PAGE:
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About Bernie


He’s not my first choice. I was strongly for Hillary in 2016, and in these 2020 primaries, my heart has inclined to Mayor Pete, while my head is with Joe Biden. But I took The Pledge early on: “I promise to vote for whomever the Democratic candidate is.”

Now, after Iowa, New Hampshire and Nevada, that candidate looks to be Bernie Sanders (who by the way is leading in the California primary). If it is, then fine with me. The conventional wisdom, at least among the chattering classes and Democratic cognoscenti such as James Carville, is that Bernie can’t win. The “socialist” epithet Trump will hurl at him will frighten millions of centrists and independents, many of them my age, who grew up with a (government-instilled) distrust of socialism, which to many Americans was essentially identical to Communism, an ideology we had been bred to loathe.

Of course, if you ask these same anti-socialists, especially the older ones, if they like Social Security and Medicare, they’ll answer “yes.” If you point out that Social Security and Medicare are “socialist” schemes that happened to arise in a democratic, capitalist society, their intellectual position starts to erode. “Well, yes,” they might say, “they’re ‘socialist’ in a sense, but…”.

“But what?” you interrupt, as they struggle to formulate their rationalization.

“Well, the U.S. isn’t a socialist country.”

It’s best, at this point, not to continue to argue with these people. If you show them their inconsistency, they’ll get resentful; and the last thing we need in the upcoming election is for angry, resentful Democrats to sit this one out, like they did in 2016.

But, as I say, although I’ve never been a Bernie bro (and was very angry at them in 2016 for what they did, which in effect was to give us Donald Trump), neither am I dedicatedly against him. It behooves me and all of us to try to understand just what it is about the Bernie bro’s (and Bernie sis’s) that makes them so passionate about their guy.

The word most closely associated with Bernie Sanders is probably “billionaires.” He spits it out in every speech; “billionaire” has become an epithet in Bernie’s mouth. To some extent, this is part and parcel of the American attitudinal vernacular: we as a people always have had an uncomfortable relationship with the ultra-rich among us. Whether it was the Vanderbilts and Carnegies of old, or the Henry Fords of the last century, or the Michael Milkens and Jeffrey Epsteins of more recent times, these billionaires have been a suspect class to working people, who viewed them—rightly or wrongly—as a subversive element out to take all the goodies for themselves, and exploit or cheat the rest of us.

But Bernie Sanders has made our view of billionaires much more acute over the last few years. Indeed, many Americans, maybe even a majority, are frankly sick and tired of the way the one percent runs the country—how their lobbyists buy and sell politicians like corporate stocks, how the laws get tailored (often in secret) to protect the rich while hobbling everyone else, and how rightwing judges refuse to stop the trend towards corporate fascism. Republicans often speak of such views as “class resentment,” as if working-class people who feel over-taxed and overlooked by government are mentally ill if they want a fairer distribution of the nation’s resources.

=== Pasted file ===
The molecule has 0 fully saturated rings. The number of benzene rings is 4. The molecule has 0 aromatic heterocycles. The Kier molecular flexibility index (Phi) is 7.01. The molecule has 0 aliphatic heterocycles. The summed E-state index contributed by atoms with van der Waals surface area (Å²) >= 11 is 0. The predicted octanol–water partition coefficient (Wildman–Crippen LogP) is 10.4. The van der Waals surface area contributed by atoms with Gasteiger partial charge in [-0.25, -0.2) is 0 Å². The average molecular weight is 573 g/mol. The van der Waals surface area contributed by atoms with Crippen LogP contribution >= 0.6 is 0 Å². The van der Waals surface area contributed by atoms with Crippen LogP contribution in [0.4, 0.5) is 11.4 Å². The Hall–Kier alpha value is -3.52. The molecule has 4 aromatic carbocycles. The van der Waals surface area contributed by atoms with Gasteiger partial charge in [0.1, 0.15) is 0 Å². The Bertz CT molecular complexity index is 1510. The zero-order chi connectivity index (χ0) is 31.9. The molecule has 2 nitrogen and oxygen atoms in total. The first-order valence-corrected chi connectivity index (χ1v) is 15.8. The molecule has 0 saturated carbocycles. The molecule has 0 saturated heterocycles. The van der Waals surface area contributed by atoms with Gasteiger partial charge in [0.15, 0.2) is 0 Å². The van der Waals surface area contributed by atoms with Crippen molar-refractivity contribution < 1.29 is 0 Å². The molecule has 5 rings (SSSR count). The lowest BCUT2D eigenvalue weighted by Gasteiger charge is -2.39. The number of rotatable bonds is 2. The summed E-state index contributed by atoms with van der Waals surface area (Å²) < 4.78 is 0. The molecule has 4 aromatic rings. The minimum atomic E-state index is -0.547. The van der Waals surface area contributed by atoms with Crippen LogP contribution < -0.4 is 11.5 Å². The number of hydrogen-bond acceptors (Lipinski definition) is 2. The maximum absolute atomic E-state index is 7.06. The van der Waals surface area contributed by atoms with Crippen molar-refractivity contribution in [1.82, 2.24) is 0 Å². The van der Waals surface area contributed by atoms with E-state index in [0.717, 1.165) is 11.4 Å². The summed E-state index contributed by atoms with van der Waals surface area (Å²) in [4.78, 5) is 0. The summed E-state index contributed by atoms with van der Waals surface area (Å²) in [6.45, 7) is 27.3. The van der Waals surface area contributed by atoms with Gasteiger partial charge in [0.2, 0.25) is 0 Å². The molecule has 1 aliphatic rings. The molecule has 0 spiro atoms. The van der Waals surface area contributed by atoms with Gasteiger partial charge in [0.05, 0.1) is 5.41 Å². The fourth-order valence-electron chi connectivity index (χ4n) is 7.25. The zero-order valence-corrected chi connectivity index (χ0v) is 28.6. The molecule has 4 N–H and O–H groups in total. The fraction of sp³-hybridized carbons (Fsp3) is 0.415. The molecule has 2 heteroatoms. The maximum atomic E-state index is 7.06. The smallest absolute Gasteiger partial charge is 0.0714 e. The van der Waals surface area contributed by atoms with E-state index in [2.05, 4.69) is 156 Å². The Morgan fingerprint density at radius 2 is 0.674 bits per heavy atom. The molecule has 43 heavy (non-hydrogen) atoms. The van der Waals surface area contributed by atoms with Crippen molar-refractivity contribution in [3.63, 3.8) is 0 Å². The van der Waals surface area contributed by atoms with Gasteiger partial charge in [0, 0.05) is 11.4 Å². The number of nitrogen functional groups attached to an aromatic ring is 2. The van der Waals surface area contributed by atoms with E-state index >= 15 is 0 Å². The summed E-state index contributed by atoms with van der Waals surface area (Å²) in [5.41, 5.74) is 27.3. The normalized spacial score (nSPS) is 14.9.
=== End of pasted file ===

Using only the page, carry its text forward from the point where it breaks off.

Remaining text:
But it was this very “mental illness” that founded the U.S.A. The Founders were likewise sick and tired of the egregious practices of rich English aristocrats, who they felt were siphoning off every penny from the Colonies, without offering much in the way of self-governance. (“Taxation without representation.”) And in fact Trump himself appealed to such “mental illness” when he promised—falsely, as it turns out—to make average working people the centerpiece of his policies. It turned out that Trump is just another conniving rich guy, out to protect his family’s and his class’s interests.

Young people see the contradictions in American history: how we talk about “freedom” and “equality” and “the rights of man” while skewing everything toward coddling the rich. They see, too, that things have gotten much, much worse lately: their parents had the opportunity to work at good-paying jobs, buy houses, take leisurely summer vacations, maybe even have a second home in the country (as my middle class parents did). But now, in 2020, these young people see nothing ahead but a life of struggle and debt. Condos in San Francisco go for $14 million and nobody but junior Zuckerbergs can afford to buy a house.

This is not “class resentment,” it’s perfectly understandable disappointment, shock and outrage. This is our country, after all: if it’s not working for all of us—and it’s clearly not—then something has to be done to “refresh the tree of liberty with blood” in order to make, or remake, America into what it’s supposed to be.

This is what fuels the passion of Bernie supporters. The Democratic establishment—if it’s really trying to stop Bernie, and it clearly is—has got to understand this. If they resist a mass movement that wants Bernie Sanders to be the nominee, then they will turn over the country to a second Trump regime, as surely as if they actually voted for Trump.

As for the theory that moderate Democrats won’t vote for Bernie, I reject it. I’m a moderate Democrat; if Bernie is the candidate, I’ll happily vote for him. I think most Democrats are like me. Look: I’ve seen three presidents in my lifetime who “couldn’t be elected”: JFK because he was Catholic, Reagan because he was too rightwing, and Obama because he was Black. Now people are saying Bernie can’t be elected because he’s too leftwing? History suggests otherwise.

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